U.S. sponsors of health insurance lack evidence-based transparency in regard to providing reasons for their formulary decisions.
A recently published article indicates that there’s been slow uptake by sponsors of health insurance – self-funded employer groups and health plans – of a CVS Caremark formulary option, which is based on an Institute for Clinical and Economic Review (ICER) cost-effectiveness assessment of therapeutic classes with multiple competitors.
Prior to releasing this option, CVS Caremark had said that the formulary option would allow its clients – sponsors of health insurance, such as employers and health plans – to choose to exclude drugs from their tailored formularies that don’t meet a benchmark of $100,000 per quality-adjusted life year (QALY). Ostensibly, this was done to put pressure on prices of drugs in therapeutic classes with multiple competitors.
But, the option has seen few takers. Interestingly, no reasons have been given for the poor uptake. So, analysts have been left to speculate. Certainly, the use of ICER analyses and cost-effectiveness thresholds has drawn fierce criticism from patient advocacy groups. As a consequence, perhaps employers and health plans are balking at the explicit use of cost-effectiveness thresholds. Or, maybe it has to do with the fact that the CVS formulary option was not widely advertised.
Whatever one’s view is on ICER and cost-effectiveness thresholds as limits to access an ICER analysis indicating that a drug does not meet a cost per QALY benchmark provides a rationale for why certain products aren’t covered. Here, the ICER methodology, its arbitrarily chosen threshold, and even the QALY itself are subject to debate.
It may indeed be the case that cost per QALY thresholds have unintended negative consequences for patients that make sponsors of health insurance squeamish about adopting them. But, at least a debate can be had, because there’s something quantifiable, falsifiable, and relatively transparent to discuss.
Not referencing ICER specifically, a few sponsors have explicitly said they don’t want to limit employee choices by adopting cost-effectiveness thresholds. But, at the same time they do limit choices. The open formulary is a bygone. For decades, formulary restrictions have been on the rise, mostly in the form of rising co-payments and more use of conditions of reimbursement, such as prior authorization, step therapy, quantity limits, and indication restrictions.
What’s problematic about limits on choices and conditions of reimbursement is not their existence per sé, but the fact that sponsors of health coverage and health plans often do not provide evidence-based reasons for decisions.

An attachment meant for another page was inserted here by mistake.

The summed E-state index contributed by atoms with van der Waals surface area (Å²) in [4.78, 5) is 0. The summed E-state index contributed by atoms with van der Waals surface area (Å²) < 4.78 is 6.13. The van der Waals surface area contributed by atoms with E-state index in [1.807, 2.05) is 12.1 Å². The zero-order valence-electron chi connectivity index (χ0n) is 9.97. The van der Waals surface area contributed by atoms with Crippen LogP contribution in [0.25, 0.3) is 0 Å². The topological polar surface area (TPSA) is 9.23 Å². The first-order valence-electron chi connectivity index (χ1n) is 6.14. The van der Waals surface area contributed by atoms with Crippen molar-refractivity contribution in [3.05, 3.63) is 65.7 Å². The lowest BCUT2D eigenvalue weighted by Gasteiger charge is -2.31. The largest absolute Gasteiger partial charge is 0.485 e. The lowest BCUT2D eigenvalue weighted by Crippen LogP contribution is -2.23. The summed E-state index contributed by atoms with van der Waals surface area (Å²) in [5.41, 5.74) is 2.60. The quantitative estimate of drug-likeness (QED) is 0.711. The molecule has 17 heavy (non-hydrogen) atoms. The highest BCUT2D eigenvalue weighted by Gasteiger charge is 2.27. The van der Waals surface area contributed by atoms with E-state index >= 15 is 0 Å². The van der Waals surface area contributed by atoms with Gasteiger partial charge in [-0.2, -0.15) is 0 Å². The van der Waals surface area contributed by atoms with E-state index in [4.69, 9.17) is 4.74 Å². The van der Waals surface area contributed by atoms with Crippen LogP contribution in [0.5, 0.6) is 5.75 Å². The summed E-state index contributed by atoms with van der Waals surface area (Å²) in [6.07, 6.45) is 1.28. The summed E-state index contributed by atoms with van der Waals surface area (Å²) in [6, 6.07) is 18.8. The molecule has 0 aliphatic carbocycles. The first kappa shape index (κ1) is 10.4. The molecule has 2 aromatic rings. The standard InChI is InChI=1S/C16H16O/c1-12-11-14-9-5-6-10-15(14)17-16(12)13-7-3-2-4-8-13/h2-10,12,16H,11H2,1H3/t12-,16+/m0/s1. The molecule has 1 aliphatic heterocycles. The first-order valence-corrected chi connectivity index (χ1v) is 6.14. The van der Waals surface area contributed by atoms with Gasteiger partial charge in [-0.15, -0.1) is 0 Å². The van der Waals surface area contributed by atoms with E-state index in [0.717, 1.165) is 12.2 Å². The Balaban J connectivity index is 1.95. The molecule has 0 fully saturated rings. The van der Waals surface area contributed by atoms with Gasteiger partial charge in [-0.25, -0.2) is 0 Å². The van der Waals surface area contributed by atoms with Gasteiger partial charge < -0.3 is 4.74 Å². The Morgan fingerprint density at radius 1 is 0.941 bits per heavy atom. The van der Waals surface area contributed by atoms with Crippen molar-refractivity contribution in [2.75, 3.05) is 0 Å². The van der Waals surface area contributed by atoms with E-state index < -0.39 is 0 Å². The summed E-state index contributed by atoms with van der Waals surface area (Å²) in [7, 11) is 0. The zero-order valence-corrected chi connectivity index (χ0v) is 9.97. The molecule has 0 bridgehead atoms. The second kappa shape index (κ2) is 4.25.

At present, most formularies in the U.S. lack full transparency in terms of quantifiable and falsifiable reasoning for positioning of products on formulary. In most instances, the beneficiary does not know why a product is off formulary, or in a particular tier, or if its clinical effectiveness numbers are equal to or better than products that are on formulary.
There are exceptions to the rule, as a small number of U.S. health plans have adopted value-based formularies. Conspicuously, in 2010, Premera Blue Cross in Washington State developed a “value-based formulary” with tiers based upon incremental cost–effectiveness ratios. The tiers are associated with increasing patient co-payments, with high value preventive drugs having very low or no co-payments. But, Premera’s example has not been followed by many.
Evidently, some of the same employers and health plans who won’t adopt the CVS formulary option based on ICER evidence are showing increased concern about the cost of certain newly approved high-priced drugs or therapies, and are considering to “refuse to pay for them [high-priced drugs or therapies] no matter what their comparative effectiveness.”
Surely, the latter statement is alarming in its brazen resistance to being evidence-based. It’s perfectly reasonable for an employer or health plan to decide against using a CVS formulary option for its enrollees because of what it deems is an arbitrary cost-effectiveness threshold. But, it’s entirely unreasonable and inconsistent for an employer or health plan to then say it will refuse to pay for a new high-priced drug or therapy no matter what its comparative effectiveness. In fact, one could say that the latter is the worst kind of rationing as it completely ignores evidence.
Offering no clear reason for formulary choices, or why a purportedly value-based formulary option is not being adopted is not evidence-based. Nor is it evidence-based to give an absolute “no” to high-priced therapies in spite of their comparative effectiveness.